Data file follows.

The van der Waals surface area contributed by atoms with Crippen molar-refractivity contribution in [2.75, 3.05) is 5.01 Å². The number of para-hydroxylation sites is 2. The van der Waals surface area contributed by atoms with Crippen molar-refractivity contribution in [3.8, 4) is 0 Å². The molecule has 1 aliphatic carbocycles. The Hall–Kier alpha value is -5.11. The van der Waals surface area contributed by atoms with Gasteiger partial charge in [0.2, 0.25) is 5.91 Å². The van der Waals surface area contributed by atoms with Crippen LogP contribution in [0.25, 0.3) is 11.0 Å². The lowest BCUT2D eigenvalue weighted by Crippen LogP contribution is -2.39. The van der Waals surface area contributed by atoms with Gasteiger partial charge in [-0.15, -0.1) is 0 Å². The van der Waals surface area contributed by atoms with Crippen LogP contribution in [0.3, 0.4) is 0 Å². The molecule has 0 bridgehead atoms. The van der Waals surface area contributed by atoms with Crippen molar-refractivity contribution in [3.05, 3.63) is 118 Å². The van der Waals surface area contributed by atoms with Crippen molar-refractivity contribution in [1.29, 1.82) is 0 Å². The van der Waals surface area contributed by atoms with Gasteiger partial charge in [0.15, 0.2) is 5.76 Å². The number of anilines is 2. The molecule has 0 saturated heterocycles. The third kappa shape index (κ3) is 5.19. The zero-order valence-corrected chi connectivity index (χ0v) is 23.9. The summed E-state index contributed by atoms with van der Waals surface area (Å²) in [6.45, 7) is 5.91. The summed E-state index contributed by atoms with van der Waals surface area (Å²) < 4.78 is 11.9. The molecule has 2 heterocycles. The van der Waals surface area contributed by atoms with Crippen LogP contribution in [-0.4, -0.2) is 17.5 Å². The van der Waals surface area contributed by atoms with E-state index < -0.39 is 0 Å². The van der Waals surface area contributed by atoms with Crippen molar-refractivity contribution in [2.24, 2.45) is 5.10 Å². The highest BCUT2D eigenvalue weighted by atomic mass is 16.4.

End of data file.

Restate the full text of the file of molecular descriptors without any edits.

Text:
The van der Waals surface area contributed by atoms with Crippen molar-refractivity contribution in [2.75, 3.05) is 5.01 Å². The number of para-hydroxylation sites is 2. The van der Waals surface area contributed by atoms with Crippen molar-refractivity contribution in [3.8, 4) is 0 Å². The molecule has 1 aliphatic carbocycles. The Hall–Kier alpha value is -5.11. The van der Waals surface area contributed by atoms with Gasteiger partial charge in [0.2, 0.25) is 5.91 Å². The van der Waals surface area contributed by atoms with Crippen LogP contribution in [0.25, 0.3) is 11.0 Å². The lowest BCUT2D eigenvalue weighted by Crippen LogP contribution is -2.39. The van der Waals surface area contributed by atoms with Gasteiger partial charge in [-0.15, -0.1) is 0 Å². The van der Waals surface area contributed by atoms with Crippen LogP contribution in [0.3, 0.4) is 0 Å². The molecule has 0 bridgehead atoms. The van der Waals surface area contributed by atoms with Crippen molar-refractivity contribution in [3.05, 3.63) is 118 Å². The van der Waals surface area contributed by atoms with Crippen molar-refractivity contribution in [1.29, 1.82) is 0 Å². The van der Waals surface area contributed by atoms with Gasteiger partial charge in [0.15, 0.2) is 5.76 Å². The number of anilines is 2. The molecule has 0 saturated heterocycles. The third kappa shape index (κ3) is 5.19. The zero-order valence-corrected chi connectivity index (χ0v) is 23.9. The summed E-state index contributed by atoms with van der Waals surface area (Å²) in [6.45, 7) is 5.91. The summed E-state index contributed by atoms with van der Waals surface area (Å²) < 4.78 is 11.9. The molecule has 2 heterocycles. The van der Waals surface area contributed by atoms with Crippen LogP contribution in [-0.4, -0.2) is 17.5 Å². The van der Waals surface area contributed by atoms with E-state index < -0.39 is 0 Å². The van der Waals surface area contributed by atoms with Crippen molar-refractivity contribution in [2.24, 2.45) is 5.10 Å². The highest BCUT2D eigenvalue weighted by atomic mass is 16.4.